Miss Peregrine's Home for Peculiar Children
Ransom Riggs' first novel, Miss Peregrine’s Home for Peculiar Children, is a sci-fi/adventure/fantasy novel as weird and wonderful as the cover, on which a young girl is levitating. As the story begins, 16-year-old Jacob Portman is lonely, alienated, and bored in coastal Florida, unaware he is a “peculiar“ with an undiscovered gift. He adores Grandpa Abe, the only member of his family to have escaped the Nazis, and spends hours listening to Abe’s stories about having lived among weirdly gifted children on an island.
When Grandpa Abe is murdered, Jacob comes mentally unhinged, is sent to a psychiatrist, and travels with his dad to the island off Wales where his family hopes he will learn there is no basis for Abe’s crazy-sounding stories. Instead, Jacob’s home life -- in which he is the sole heir to a chain of SmartAid stores -- fades fast toward a spectacularly strange and infinitely dangerous new one. Jacob befriends other peculiars suspended in a time loop, while learning the truth about Abe’s past and his own remarkable future.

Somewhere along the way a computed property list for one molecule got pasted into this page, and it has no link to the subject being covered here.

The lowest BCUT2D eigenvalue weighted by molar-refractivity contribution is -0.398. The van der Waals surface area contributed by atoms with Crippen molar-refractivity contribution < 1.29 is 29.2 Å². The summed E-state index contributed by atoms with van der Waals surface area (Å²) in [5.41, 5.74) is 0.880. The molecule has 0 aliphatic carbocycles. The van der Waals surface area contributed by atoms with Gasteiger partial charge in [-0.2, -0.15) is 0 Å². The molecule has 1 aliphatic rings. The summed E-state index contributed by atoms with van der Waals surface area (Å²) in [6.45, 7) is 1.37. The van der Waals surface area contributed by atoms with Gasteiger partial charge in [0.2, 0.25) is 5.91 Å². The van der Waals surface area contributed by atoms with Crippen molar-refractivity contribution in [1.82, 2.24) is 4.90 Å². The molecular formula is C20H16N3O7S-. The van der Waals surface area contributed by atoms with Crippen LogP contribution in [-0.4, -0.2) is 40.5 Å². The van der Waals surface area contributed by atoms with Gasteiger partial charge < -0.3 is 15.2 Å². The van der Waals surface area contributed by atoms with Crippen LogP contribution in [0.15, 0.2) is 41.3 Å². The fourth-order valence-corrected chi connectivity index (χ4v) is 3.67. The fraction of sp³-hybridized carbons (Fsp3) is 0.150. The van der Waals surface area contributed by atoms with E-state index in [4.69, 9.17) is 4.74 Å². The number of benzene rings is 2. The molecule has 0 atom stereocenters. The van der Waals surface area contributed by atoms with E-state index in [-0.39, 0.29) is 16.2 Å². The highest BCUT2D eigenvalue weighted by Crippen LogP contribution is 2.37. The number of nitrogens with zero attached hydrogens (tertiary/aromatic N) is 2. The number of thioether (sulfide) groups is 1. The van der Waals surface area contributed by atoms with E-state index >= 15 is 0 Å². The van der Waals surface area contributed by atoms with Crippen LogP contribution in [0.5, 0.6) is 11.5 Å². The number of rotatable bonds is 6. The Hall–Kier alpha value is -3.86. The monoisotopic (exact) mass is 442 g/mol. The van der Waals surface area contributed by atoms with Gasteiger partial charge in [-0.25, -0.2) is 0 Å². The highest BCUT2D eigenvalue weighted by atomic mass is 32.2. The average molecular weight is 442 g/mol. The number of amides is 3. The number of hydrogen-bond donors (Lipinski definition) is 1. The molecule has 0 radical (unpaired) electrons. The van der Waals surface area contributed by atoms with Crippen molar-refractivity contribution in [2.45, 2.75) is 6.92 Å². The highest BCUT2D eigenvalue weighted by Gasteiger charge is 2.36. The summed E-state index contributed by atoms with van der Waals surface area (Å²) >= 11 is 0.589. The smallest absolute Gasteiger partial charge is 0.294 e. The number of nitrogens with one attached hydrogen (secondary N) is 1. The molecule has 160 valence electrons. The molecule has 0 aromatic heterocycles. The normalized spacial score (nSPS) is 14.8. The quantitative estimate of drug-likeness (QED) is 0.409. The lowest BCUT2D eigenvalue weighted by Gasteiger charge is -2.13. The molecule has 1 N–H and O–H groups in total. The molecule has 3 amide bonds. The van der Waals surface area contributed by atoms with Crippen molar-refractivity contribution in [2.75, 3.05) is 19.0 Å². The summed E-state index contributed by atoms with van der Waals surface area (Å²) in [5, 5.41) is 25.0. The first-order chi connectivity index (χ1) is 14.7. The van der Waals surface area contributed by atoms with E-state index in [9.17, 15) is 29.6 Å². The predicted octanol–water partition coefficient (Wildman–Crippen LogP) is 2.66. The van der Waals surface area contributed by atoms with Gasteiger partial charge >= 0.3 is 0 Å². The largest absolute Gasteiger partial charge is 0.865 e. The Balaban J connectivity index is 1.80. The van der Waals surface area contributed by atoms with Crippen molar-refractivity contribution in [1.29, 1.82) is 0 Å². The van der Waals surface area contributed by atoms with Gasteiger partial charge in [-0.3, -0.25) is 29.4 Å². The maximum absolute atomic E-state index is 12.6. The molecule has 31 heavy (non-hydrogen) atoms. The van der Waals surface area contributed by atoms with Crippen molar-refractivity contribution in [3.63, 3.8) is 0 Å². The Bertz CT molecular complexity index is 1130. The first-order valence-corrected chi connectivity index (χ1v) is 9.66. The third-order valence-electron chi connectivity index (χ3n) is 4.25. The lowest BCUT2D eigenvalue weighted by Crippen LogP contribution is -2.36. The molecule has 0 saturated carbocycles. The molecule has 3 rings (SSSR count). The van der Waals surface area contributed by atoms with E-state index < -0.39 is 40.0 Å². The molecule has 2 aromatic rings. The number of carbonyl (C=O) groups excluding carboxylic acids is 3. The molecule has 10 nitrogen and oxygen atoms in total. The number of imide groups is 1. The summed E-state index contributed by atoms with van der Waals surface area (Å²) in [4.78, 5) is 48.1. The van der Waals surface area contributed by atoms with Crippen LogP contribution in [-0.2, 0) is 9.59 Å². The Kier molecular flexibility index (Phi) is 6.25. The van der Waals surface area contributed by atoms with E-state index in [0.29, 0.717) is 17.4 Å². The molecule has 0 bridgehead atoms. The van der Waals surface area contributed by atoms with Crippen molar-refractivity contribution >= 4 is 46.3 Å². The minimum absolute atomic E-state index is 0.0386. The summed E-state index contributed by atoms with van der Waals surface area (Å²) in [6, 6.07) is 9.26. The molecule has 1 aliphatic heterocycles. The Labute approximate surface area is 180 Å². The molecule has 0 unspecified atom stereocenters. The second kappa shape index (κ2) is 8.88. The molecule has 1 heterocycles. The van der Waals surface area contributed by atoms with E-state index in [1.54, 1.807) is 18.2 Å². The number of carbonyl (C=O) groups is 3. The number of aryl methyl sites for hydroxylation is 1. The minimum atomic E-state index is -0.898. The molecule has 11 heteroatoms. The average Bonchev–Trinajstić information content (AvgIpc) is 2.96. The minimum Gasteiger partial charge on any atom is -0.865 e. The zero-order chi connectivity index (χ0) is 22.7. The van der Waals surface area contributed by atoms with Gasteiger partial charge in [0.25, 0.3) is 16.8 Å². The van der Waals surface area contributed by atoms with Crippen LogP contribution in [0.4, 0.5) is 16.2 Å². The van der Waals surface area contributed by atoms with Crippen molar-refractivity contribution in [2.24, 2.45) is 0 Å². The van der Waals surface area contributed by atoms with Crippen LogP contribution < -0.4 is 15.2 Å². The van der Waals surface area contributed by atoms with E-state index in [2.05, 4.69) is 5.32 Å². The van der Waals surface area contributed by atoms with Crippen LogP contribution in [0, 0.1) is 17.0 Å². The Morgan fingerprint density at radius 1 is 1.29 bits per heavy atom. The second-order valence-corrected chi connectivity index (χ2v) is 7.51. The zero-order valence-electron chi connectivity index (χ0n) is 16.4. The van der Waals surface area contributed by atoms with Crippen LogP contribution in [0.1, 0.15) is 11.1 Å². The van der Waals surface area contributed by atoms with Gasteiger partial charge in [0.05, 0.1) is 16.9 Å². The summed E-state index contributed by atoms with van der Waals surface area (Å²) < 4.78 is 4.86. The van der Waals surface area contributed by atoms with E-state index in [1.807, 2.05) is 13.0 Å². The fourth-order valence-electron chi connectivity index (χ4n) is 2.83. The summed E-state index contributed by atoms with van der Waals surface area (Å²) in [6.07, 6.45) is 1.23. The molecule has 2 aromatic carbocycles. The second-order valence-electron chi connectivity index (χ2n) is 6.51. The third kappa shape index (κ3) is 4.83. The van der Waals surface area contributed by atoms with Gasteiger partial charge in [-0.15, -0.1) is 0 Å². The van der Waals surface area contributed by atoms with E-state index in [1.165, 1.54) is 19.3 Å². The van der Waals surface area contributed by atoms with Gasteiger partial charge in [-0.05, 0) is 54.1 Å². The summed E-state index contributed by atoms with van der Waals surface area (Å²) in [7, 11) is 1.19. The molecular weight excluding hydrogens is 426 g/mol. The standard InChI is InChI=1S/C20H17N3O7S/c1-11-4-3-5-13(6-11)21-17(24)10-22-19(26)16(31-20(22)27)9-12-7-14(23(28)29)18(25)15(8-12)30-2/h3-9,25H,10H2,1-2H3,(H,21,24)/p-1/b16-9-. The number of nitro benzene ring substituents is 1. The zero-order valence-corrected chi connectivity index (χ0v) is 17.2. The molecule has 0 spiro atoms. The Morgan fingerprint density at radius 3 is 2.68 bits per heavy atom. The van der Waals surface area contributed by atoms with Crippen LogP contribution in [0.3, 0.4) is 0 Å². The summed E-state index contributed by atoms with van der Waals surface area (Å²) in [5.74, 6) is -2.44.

The novel is fast-paced, darkly strange, entertaining, and filled with compelling characters and exciting scenes. I enjoyed the bewitching black-and-white photographs throughout, although the story would have been great even without them. The novel is recommened for teens and young adults.